Energy and Agricultural commodities and Markets have been examined extensively, albeit separately, for a number of years. In the energy literature, the returns, volatility and volatility spillovers (namely, the delayed effect of a returns shock in one asset on the subsequent volatility or covolatility in another asset), among alternative energy commodities, such as oil, gasoline and ethanol across different Markets, have been analysed using a variety of univariate and multivariate models, estimation techniques, data sets, and time frequencies. A similar comment applies to the separate theoretical and empirical analysis of a wide range of Agricultural commodities and Markets. Given the recent interest and emphasis in bio-fuels and green energy, especially bio-ethanol, which is derived from a range of Agricultural products, it is not surprising that there is a topical and developing literature on the spillovers between energy and Agricultural Markets. Modelling and testing spillovers between the energy and Agricultural Markets has typically been based on estimating multivariate conditional volatility models, specifically the BEKK and DCC models. A serious technical deficiency is that the Quasi-Maximum Likelihood Estimates (QMLE) of a full BEKK matrix, which is typically estimated in examining volatility spillover effects, has no asymptotic properties, except by assumption, so that no statistical test of volatility spillovers is possible. Some papers in the literature have used the DCC model to test for volatility spillovers. However, it is well known in the financial econometrics literature that the DCC model has no regularity conditions, and that the QMLE of the parameters of DCC has no asymptotic properties, so that there is no valid statistical testing of volatility spillovers. The purpose of the paper is to evaluate the theory and practice in testing for volatility spillovers between energy and Agricultural Markets using the multivariate BEKK and DCC models, and to make recommendations as to how such spillovers might be tested using valid statistical techniques. Three new definitions of volatility and covolatility spillovers are given, and the different models used in empirical applications are evaluated in terms of the new definitions and statistical criteria.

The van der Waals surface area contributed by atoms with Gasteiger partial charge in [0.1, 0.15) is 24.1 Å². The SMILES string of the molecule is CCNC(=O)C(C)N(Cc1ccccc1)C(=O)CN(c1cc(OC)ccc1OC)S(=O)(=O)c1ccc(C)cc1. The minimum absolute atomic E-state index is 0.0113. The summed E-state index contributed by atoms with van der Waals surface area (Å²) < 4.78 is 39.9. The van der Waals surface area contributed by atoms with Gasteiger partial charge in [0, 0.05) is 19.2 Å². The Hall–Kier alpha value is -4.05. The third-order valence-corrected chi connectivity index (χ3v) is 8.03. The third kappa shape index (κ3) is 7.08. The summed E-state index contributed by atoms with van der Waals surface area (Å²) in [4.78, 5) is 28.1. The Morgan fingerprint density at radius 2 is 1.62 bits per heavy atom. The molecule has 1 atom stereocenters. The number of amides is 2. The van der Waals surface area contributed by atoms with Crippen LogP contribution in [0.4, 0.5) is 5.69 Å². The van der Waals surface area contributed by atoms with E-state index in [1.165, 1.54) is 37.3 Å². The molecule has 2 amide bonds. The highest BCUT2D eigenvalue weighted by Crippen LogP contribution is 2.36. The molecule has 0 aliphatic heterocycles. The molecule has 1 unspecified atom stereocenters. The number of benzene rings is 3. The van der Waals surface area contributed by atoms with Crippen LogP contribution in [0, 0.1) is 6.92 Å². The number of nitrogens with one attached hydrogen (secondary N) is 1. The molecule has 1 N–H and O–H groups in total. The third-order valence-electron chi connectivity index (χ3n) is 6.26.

Free Register to Access Article